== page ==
- The cascading effect is really cool. It’s a nice strategic piece that forces you to always be vigilant. At any time you could lose a fairly large chunk of your available seeds if you’ve set your paths up for failure. That’s pretty tough, but makes the game pretty challenging.
- Having a short game is appealing for people like me who don’t play long games. There’s not much of an engine-building component, so having it just end sooner isn’t that much of a drag on the game, in my opinion. Plus, the short game makes it easier for new players to learn without being punished too heavily in their first game.
- Fairly simple ruleset. It’s not a terribly complicated game to explain to people, which is a huge help.
- Having diminishing options as the game goes along helps speed up turns. It’s a nice way to try to combat AP, but I don’t think it’s always explicitly successful. More on that in cons.
- It looks pretty rad once it’s all done. It’s a giant pyramid with beautiful flowing waterfalls all crossing and interacting and stopping and starting and stopping again. It’s a really good look and it’s got a solid table presence. I played it at OrcaCon and got asked about it several times, which was fun. It’s always nice to tell people about upcoming games.
- I can’t figure out why this is the case, but players always get confused about the correct orientation of the tiles. I think that’s in part because there’s no good indication on the back of the tiles as to which side is up, and so when they flip over the tiles they’re somewhat disoriented. Either way, I’m hoping it’s more clear in the final product.
- I wish the flower panels were clearer. Again, likely going to be fixed in their full version, I hope.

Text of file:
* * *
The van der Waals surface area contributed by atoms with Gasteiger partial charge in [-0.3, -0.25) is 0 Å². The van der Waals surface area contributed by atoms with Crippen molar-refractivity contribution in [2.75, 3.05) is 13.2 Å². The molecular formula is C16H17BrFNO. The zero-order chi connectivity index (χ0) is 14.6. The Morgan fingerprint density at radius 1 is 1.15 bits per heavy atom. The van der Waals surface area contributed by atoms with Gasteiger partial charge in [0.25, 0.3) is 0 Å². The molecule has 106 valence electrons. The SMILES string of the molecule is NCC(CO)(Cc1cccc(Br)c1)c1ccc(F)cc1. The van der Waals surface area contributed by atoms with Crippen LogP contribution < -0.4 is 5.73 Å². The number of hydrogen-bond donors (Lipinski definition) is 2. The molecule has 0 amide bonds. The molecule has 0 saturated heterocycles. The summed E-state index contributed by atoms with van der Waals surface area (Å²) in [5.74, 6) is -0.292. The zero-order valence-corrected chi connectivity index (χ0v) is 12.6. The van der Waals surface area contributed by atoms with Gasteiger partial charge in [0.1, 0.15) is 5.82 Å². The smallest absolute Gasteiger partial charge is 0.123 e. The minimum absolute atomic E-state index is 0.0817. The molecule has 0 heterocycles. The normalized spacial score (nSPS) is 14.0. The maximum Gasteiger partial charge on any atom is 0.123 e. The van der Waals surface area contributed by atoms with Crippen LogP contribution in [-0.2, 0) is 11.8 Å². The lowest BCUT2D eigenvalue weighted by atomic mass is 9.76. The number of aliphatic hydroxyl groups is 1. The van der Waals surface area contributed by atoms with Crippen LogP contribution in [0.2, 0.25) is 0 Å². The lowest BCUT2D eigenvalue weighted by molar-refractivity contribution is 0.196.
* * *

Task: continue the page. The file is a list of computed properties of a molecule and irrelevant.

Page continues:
- Game’s pretty rough for analysis paralysis-prone folks. Not only are you trying to optimize for a particular tile placement, but you have pretty explicit network effects in play, as you try to minimize or maximize flow to other tiles. This caused even me to spiral one game, and I’m not generally prone to much AP. For players that like to analyze all potential ramifications of their moves, this game can take a while. Maybe avoid the long game with those friends, too.
- The potential to gang up on players is dissatisfying. It happens in a lot of games with more than 2-player support, but it’s always a bit disappointing, in my opinion. To be fair to the designer, it is more of a player problem than a game problem, but it is legitimately in players’ best interest to collectively gang up on a player from time to time.
Overall: 7.75 / 10
Overall, I enjoy Gardens of Babylon. I think, for me, tile-placement games need to innovate in some way to really earn a spot on my shelf, and this is a decent innovation, what with the waterfalls and the cascades. Thinking about the literal downstream effects of my actions can slow the game down a bit, but it’s a nice thought exercise and it’s an absolutely great game to look at. Having variable options to make the game shorter or longer that don’t seem to particularly change the game seems like the obvious right move, so I’m glad they so wholeheartedly went for it in their game. To be fair, Kickstarter games need to set themselves apart to have any chance of funding successfully, so its attempt to cover a lot of bases is probably (cynically) somewhat of an attempt to capitalize on two different audiences, but honestly I’m fine with that, so whatever. This game’s definitely going to appeal to fans of tile-laying, pyramids, or a bit of take-that, so if that describes you at all I’d recommend checking out Gardens of Babylon when it launches on Kickstarter! I’ve had fun with it.